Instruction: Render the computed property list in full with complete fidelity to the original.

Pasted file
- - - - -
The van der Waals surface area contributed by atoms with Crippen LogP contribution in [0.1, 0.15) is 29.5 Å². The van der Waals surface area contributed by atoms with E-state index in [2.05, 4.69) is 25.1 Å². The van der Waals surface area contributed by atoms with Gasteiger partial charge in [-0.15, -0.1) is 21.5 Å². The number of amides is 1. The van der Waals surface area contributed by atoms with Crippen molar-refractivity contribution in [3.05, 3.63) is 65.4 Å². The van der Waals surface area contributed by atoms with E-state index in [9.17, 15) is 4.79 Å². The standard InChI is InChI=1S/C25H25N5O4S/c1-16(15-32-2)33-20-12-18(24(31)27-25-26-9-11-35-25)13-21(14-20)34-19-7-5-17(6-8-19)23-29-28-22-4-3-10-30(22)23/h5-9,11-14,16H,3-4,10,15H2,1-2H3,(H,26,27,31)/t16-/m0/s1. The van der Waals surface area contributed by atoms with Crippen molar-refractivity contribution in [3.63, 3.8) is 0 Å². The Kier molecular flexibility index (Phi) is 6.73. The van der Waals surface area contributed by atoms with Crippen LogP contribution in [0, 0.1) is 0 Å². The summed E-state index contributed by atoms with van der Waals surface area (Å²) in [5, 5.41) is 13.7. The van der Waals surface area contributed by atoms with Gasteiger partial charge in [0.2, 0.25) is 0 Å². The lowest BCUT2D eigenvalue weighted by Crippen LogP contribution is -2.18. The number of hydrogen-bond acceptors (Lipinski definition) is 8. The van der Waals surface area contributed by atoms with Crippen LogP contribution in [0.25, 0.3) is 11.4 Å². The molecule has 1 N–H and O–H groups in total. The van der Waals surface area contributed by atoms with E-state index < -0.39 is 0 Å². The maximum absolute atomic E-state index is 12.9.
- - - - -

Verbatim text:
The van der Waals surface area contributed by atoms with Crippen LogP contribution in [0.1, 0.15) is 29.5 Å². The van der Waals surface area contributed by atoms with E-state index in [2.05, 4.69) is 25.1 Å². The van der Waals surface area contributed by atoms with Gasteiger partial charge in [-0.15, -0.1) is 21.5 Å². The number of amides is 1. The van der Waals surface area contributed by atoms with Crippen molar-refractivity contribution in [3.05, 3.63) is 65.4 Å². The van der Waals surface area contributed by atoms with E-state index in [9.17, 15) is 4.79 Å². The standard InChI is InChI=1S/C25H25N5O4S/c1-16(15-32-2)33-20-12-18(24(31)27-25-26-9-11-35-25)13-21(14-20)34-19-7-5-17(6-8-19)23-29-28-22-4-3-10-30(22)23/h5-9,11-14,16H,3-4,10,15H2,1-2H3,(H,26,27,31)/t16-/m0/s1. The van der Waals surface area contributed by atoms with Crippen molar-refractivity contribution in [3.63, 3.8) is 0 Å². The Kier molecular flexibility index (Phi) is 6.73. The van der Waals surface area contributed by atoms with Crippen LogP contribution in [0, 0.1) is 0 Å². The summed E-state index contributed by atoms with van der Waals surface area (Å²) in [5, 5.41) is 13.7. The van der Waals surface area contributed by atoms with Gasteiger partial charge in [0.2, 0.25) is 0 Å². The lowest BCUT2D eigenvalue weighted by Crippen LogP contribution is -2.18. The number of hydrogen-bond acceptors (Lipinski definition) is 8. The van der Waals surface area contributed by atoms with Crippen LogP contribution in [0.25, 0.3) is 11.4 Å². The molecule has 1 N–H and O–H groups in total. The van der Waals surface area contributed by atoms with E-state index < -0.39 is 0 Å². The maximum absolute atomic E-state index is 12.9.